Skip to main content

NHLBI Nixes Disease-causing Variant Program, Cites Budgeting Priorities

NEW YORK (GenomeWeb News) – The National Heart, Lung, and Blood Institute said today that it has terminated a grant program to fund projects that would have examined exome sequencing data in search of disease-causing variants.

NHLBI made the decision to withdraw the research project grant program after "careful review of our budgetary situation," and due to "competing priorities," according to an NHLBI notice posted today.

The institute also plans to review more results from the Grand Opportunities Exome Sequencing Project, an effort that sequenced 7,500 samples from well-phenotyped populations to discover all the variations in exons and is creating a massive exome dataset for disease studies, and that it may decide to "address specific scientific gaps" with targeted grants at a later time.

The withdrawn R01 funding opportunity, "Identifying Heart, Lung, and Blood Disease-Causing Variants," would have provided up to $1.5 million per year for researchers to study the data generated by the exome sequencing project in search of variants linked specifically to heart, lung, and blood diseases.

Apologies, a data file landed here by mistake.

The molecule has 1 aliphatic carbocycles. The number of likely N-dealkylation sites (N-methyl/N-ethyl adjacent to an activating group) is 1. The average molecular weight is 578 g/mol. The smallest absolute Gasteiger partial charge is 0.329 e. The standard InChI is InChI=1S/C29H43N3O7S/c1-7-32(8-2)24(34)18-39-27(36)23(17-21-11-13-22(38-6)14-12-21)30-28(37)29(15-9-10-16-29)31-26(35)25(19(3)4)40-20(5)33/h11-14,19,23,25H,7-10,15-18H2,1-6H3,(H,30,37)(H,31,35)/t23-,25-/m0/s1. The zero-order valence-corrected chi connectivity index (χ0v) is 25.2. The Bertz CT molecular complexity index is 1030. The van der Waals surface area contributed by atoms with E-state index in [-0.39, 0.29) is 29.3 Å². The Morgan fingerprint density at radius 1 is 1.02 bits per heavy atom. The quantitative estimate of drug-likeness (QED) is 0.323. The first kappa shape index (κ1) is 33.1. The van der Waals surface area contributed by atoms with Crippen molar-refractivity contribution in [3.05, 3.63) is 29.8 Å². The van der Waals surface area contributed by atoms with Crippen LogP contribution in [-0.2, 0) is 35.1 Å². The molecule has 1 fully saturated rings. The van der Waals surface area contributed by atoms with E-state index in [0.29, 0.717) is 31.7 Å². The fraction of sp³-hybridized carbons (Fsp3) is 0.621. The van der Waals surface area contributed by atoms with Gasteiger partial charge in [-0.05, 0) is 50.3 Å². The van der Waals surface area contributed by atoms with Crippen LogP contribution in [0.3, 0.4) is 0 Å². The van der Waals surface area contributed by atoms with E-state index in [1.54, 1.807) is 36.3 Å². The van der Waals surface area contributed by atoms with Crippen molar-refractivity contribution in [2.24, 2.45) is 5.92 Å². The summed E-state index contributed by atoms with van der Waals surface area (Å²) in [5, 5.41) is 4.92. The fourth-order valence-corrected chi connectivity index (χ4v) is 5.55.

The primary phenotypes included in the exome dataset include myocardial infarction, extremes of low-density lipoprotein, extremes of blood pressure, early onset ischemic stroke, asthma, chronic obstructive pulmonary disease, and others of interest to NHLBI.

The GO ESP was funded under the American Recovery and Reinvestment Act in 2009 by the $200 million Grand Opportunities program.

The Scan

Pfizer-BioNTech Seek Full Vaccine Approval

According to the New York Times, Pfizer and BioNTech are seeking full US Food and Drug Administration approval for their SARS-CoV-2 vaccine.

Viral Integration Study Critiqued

Science writes that a paper reporting that SARS-CoV-2 can occasionally integrate into the host genome is drawing criticism.

Giraffe Species Debate

The Scientist reports that a new analysis aiming to end the discussion of how many giraffe species there are has only continued it.

Science Papers Examine Factors Shaping SARS-CoV-2 Spread, Give Insight Into Bacterial Evolution

In Science this week: genomic analysis points to role of human behavior in SARS-CoV-2 spread, and more.